Fisher and his wife, Heather, are also known for advocating on behalf of cyclists by pushing for new bike paths in the city. Escape Adventures Las Vegas Cyclery employees get a $5 bonus every day they ride a bike to work.
"If you are an outdoor guide ... you should have some environmental responsibility," Ottesen said.
Fisher documents Escape Adventures' environmental responsibility in a 5-inch-thick binder he keeps in his Las Vegas office.
The binder contains the documentation Escape needs for certification as an environmentally and socially friendly business. What that means is Escape is evaluated on the basis of a triple bottom line that measures environmental ethos and commitment to community-building in addition to profits.
The certification tells customers and employees the commitment is legitimate and it provides a yardstick for Fisher to improve.
"You can't manage what you are not measuring," said Brian Mullis, president of the group Sustainable Travel International, which manages the certification program.
It costs businesses anywhere from $200 to $2,500 to apply to certification. It costs $800 to $1,200 plus expenses each day auditors are out to verify steps a business is taking, Mullis said.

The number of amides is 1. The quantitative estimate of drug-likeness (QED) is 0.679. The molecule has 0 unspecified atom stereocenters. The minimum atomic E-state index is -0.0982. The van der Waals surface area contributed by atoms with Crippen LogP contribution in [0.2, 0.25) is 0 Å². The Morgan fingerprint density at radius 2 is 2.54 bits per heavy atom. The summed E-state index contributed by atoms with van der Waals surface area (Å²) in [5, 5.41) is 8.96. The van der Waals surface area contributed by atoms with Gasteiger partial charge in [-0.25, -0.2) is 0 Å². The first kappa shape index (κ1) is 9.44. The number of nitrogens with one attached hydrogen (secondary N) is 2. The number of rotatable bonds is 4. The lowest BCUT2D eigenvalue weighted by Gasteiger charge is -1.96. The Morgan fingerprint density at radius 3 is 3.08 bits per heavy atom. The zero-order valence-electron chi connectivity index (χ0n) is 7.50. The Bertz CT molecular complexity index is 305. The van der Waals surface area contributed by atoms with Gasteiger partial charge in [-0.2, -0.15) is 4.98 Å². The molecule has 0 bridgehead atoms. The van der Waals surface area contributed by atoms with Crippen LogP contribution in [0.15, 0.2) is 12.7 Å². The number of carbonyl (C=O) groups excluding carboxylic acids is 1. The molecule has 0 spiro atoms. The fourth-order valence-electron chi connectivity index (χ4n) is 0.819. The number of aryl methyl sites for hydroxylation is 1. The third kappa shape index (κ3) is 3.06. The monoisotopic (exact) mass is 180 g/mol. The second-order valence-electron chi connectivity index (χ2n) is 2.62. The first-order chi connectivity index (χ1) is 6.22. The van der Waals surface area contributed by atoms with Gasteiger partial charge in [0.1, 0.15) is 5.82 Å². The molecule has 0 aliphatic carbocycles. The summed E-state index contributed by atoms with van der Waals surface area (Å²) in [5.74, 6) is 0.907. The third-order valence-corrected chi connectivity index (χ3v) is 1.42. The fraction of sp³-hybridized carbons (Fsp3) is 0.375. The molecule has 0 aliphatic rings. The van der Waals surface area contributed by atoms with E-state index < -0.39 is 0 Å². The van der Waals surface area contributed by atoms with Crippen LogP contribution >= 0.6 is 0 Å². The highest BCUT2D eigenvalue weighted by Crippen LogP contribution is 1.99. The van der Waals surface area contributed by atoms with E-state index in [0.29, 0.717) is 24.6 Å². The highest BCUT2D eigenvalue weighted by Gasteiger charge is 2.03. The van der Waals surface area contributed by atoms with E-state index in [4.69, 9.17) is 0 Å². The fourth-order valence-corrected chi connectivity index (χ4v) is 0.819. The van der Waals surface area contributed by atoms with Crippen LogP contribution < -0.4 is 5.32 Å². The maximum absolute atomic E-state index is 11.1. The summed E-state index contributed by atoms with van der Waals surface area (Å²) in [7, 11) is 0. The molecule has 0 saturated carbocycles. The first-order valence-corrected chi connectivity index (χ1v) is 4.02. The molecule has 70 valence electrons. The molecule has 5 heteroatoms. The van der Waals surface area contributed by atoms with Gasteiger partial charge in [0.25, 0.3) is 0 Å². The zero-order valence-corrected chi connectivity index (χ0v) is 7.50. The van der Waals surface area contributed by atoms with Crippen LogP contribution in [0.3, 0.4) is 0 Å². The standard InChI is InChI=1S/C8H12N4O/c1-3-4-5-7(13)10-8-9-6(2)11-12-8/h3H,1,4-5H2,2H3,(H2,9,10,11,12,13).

So far, there are only about 1,200 businesses in the world certified under the system Escape uses.
But Mullis said he expects that number to grow as customers demand more environmental and community responsibility.
Mullis said more Nevada hospitality companies, including resort giant MGM Mirage, are inquiring about certification levels. He plans to attend the upcoming Governor's Conference on Tourism to network with more Las Vegas companies.
"As more an more companies say they are green, the definition of green is going to become more difficult to interpret," Mullis said. "They are dealing in a very competitive environment."
Fisher said the environmental outreach is translating into profits. But he said he sticks to the effort mostly because he believes in it. He said he wants to be a positive example for his three boys, Orion, 9, Dakota, 7, and Phoenix, 5.
He also believes other businesses in Las Vegas will follow the example if they want to continue doing business in one of the most crowded, water-hungry and economically important places in the Mojave Desert.
"If we want to live like this in 50 years, people are going to have to start changing now," Fisher said.